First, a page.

Limited interchangeable lens options - So getting onto the negatives of this camera, one being that you can't actually change the lens on the ZV1 - so if you're vlogging and want those super wide angle shots or you want to zoom in over larger distances, well...you can't! You're stuck with this lens for the duration of your camera ownership, you can't unscrew the lens like you can with other Sony full-frame cameras. Another little pro on the other hand is that when compared to a 24 to 70 mm camera lens, the ZV1 is much smaller and way more compact and portable than even just the lens - this is one of the main things we love about the ZV1 is that compact element and the versatile built-in lens, but of course that lens is not interchangeable.
Battery Life - The ZV1 takes a small, lightweight battery which is great for the overall weight of the camera, but pretty bad for if you want to shoot for anything above 30 minutes...that's right, the ZV1 can only shoot for around 25 minutes in 4K, which is a real shame. This means that you'll have to buy/carry round extra batteries with you wherever you're shooting, plus you'll have to be regularly swapping them out. This also means that if you're capturing an event or something similar, you're not really going to be able to do it on a single battery with something like the ZV1. A pro would be that the batteries are very small and don't cost too much: a charger and 2 extra batteries cost us around £15 here in the UK so it's not a massive chunk out of your wallet, but still unpreferable to be swapping out the battery every half an hour.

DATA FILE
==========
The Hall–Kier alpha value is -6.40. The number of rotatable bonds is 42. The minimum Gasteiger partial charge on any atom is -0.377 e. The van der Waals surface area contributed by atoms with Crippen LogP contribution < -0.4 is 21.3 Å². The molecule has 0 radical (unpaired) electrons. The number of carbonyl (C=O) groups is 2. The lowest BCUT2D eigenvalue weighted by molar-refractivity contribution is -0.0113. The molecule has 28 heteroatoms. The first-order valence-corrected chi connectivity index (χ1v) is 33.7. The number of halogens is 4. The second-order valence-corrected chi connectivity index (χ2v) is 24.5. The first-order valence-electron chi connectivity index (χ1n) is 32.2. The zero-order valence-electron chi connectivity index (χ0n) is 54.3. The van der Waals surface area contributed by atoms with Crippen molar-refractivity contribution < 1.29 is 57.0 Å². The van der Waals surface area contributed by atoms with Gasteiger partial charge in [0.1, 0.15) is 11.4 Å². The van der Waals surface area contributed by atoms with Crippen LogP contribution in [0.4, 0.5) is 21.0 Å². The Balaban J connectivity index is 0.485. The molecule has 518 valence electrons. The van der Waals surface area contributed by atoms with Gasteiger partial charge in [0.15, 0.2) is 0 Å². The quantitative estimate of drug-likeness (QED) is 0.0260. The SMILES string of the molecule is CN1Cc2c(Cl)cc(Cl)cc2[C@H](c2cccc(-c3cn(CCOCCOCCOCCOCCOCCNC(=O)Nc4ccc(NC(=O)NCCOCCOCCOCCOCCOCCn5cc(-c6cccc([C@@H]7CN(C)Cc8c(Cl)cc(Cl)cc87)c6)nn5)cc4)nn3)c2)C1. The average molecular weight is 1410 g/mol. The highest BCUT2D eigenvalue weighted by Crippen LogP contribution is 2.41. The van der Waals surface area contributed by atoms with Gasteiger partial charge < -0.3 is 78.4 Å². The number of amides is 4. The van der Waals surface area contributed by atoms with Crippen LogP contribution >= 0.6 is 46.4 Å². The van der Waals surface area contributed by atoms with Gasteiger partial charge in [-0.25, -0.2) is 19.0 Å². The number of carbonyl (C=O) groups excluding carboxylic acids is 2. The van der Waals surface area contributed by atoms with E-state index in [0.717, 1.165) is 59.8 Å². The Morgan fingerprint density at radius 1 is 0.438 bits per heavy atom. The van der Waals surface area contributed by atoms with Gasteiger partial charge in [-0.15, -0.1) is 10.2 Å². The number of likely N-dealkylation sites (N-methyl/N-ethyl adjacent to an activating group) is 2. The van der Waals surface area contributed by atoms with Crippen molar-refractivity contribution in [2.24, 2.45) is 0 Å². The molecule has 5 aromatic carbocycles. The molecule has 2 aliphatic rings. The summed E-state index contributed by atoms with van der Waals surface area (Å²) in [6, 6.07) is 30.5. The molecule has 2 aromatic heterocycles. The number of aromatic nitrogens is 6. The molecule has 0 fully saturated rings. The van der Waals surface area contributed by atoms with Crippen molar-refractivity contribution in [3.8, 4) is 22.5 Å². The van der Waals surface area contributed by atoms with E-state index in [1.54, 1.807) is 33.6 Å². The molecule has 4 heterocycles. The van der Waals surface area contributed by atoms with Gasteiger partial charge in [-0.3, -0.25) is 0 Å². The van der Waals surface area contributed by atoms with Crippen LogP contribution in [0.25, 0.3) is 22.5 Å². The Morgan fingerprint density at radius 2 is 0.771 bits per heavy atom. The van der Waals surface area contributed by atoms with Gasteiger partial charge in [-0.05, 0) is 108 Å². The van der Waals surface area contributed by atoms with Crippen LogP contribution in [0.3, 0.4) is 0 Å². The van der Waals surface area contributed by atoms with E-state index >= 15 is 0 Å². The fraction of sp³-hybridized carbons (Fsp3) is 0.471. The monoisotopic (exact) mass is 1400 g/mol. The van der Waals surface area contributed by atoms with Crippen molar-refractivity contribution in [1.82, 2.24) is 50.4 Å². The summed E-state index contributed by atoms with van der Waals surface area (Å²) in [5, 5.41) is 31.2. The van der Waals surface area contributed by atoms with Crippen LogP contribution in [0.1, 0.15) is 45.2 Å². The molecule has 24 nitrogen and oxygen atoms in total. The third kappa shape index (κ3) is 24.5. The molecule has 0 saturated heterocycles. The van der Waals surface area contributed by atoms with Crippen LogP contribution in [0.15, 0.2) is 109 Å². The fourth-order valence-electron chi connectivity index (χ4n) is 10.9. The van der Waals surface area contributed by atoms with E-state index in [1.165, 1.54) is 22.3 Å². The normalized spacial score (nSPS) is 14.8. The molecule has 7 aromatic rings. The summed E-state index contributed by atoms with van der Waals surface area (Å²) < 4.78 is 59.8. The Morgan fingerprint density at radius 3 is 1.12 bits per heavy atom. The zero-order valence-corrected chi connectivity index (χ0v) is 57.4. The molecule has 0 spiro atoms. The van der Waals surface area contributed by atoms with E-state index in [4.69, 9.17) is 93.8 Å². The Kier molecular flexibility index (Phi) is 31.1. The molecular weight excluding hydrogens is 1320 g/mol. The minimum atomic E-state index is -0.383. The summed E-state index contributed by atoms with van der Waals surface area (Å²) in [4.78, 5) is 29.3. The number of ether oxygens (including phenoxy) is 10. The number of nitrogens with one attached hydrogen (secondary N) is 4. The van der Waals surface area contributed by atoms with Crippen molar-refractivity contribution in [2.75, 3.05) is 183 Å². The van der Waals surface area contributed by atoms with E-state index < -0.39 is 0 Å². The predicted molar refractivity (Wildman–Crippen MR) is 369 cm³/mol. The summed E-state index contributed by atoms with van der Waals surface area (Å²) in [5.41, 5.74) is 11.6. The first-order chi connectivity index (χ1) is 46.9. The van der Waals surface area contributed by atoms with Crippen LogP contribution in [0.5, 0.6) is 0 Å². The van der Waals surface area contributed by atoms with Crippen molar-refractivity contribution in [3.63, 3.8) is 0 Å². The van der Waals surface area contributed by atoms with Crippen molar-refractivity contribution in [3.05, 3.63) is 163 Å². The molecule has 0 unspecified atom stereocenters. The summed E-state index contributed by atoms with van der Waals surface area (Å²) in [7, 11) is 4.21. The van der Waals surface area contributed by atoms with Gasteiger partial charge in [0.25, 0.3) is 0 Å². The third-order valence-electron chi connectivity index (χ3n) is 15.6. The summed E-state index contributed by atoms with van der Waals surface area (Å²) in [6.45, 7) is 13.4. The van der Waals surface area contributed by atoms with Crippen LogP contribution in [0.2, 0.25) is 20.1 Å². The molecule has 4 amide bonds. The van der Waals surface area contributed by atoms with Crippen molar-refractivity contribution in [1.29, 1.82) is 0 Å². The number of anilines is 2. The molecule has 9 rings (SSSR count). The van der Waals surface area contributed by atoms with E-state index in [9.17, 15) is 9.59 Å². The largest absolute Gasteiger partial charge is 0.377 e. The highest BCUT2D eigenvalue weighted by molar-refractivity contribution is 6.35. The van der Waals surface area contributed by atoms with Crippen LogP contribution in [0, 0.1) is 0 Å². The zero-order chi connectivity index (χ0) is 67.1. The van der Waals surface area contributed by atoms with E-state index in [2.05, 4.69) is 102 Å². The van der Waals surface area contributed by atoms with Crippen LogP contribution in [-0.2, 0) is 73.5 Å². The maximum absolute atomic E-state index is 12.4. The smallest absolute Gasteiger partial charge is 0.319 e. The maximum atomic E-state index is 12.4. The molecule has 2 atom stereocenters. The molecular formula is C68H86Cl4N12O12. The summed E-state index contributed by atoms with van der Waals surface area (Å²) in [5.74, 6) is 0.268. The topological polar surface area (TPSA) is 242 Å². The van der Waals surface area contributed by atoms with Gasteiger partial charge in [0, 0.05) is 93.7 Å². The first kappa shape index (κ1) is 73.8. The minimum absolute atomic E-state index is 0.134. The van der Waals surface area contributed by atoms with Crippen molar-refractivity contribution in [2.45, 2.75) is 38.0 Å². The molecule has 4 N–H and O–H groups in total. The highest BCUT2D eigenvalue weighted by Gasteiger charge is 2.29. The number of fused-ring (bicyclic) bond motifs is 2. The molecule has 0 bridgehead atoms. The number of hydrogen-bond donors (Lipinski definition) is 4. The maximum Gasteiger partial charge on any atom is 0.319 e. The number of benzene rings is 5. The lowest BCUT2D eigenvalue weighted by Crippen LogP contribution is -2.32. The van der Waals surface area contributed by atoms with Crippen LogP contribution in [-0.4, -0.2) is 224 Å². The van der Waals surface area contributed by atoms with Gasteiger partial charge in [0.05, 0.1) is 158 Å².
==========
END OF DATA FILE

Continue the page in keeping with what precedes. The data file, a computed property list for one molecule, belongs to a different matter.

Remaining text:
Stabilisation - Another negative of the Sony ZV1 is the built-in stabilisation. now to its credit the camera does have stabilisation built into it, but it's pretty poor and shaky. If you have stabilisation turned off completely, it's almost unusable if you have any kind of movement. If you have it on standard then it's a little bit better, but it's still shaky - it doesn't look too bad on the screen but once you get it back onto your Mac or PC, you'll notice these little jitters and shakes that are just very annoying. So we would recommend using a gimbal if you're looking to shoot motion shots with the ZV1. Some of you may be saying that the camera does have active stabilisation on it, with is true! But active stabilisation has to crop in the frame quite a bit in order to stabilise the image, this can make it very hard to do any kind of vlogging. The other downside to active stabilisation is that it actually creates these little micro-jitters in the shot - if you're filming around any kind of lights, or if you're walking around then you'll notice that every element in your video has this weird shaky jitter to it. We have found a little fix for this, if you change your shutter speed from regular 1 over 50 for regular 25 frames a second, change the shutter speed to 1 over 200 and that will fix the issue and get rid of those little jitters in the shot. But of course, doing this would be breaking that 180 degree rule.
We have to be honest, we really do like this camera. Especially for the price tag that you can pick these up for now (especially used) it's almost worth having as perhaps a B-camera, maybe as a small travel camera or if you're getting into Youtube/vlogging for the first time and maybe you don't have a big budget, we think you'd be hard-pressed to find a better camera for under £400. you could maybe buy something like a body of an APS-C camera, but then you'd need to buy a separate lens which would add more to the budget. You may need to add a microphone which you might not necessarily need to do straight away with the ZV1, so we believe that for £300/£400 this camera really has everything you'd need in order to get started with vlogging etc.
Really at the end of the day, it all comes down to your personal preferences for filming. Take a look at the footage in our Youtube video and tell us what you think in the comments below!